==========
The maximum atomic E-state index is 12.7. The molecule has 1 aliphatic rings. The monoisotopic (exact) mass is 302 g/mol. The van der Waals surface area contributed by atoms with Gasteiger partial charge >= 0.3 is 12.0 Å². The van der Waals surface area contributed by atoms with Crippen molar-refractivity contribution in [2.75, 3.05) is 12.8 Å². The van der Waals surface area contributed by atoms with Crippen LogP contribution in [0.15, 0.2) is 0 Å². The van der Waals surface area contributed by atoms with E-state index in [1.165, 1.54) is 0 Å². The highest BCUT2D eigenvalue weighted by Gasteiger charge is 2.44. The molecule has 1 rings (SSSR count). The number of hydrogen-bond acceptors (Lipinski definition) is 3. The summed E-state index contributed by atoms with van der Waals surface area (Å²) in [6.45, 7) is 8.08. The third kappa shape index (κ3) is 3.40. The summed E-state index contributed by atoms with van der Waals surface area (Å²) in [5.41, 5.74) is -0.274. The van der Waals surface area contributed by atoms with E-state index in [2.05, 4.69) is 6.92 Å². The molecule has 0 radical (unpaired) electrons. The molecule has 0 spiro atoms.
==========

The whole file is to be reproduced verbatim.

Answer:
The maximum atomic E-state index is 12.7. The molecule has 1 aliphatic rings. The monoisotopic (exact) mass is 302 g/mol. The van der Waals surface area contributed by atoms with Gasteiger partial charge >= 0.3 is 12.0 Å². The van der Waals surface area contributed by atoms with Crippen molar-refractivity contribution in [2.75, 3.05) is 12.8 Å². The van der Waals surface area contributed by atoms with Crippen LogP contribution in [0.15, 0.2) is 0 Å². The van der Waals surface area contributed by atoms with E-state index in [1.165, 1.54) is 0 Å². The highest BCUT2D eigenvalue weighted by Gasteiger charge is 2.44. The molecule has 1 rings (SSSR count). The number of hydrogen-bond acceptors (Lipinski definition) is 3. The summed E-state index contributed by atoms with van der Waals surface area (Å²) in [6.45, 7) is 8.08. The third kappa shape index (κ3) is 3.40. The summed E-state index contributed by atoms with van der Waals surface area (Å²) in [5.41, 5.74) is -0.274. The van der Waals surface area contributed by atoms with E-state index in [2.05, 4.69) is 6.92 Å². The molecule has 0 radical (unpaired) electrons. The molecule has 0 spiro atoms.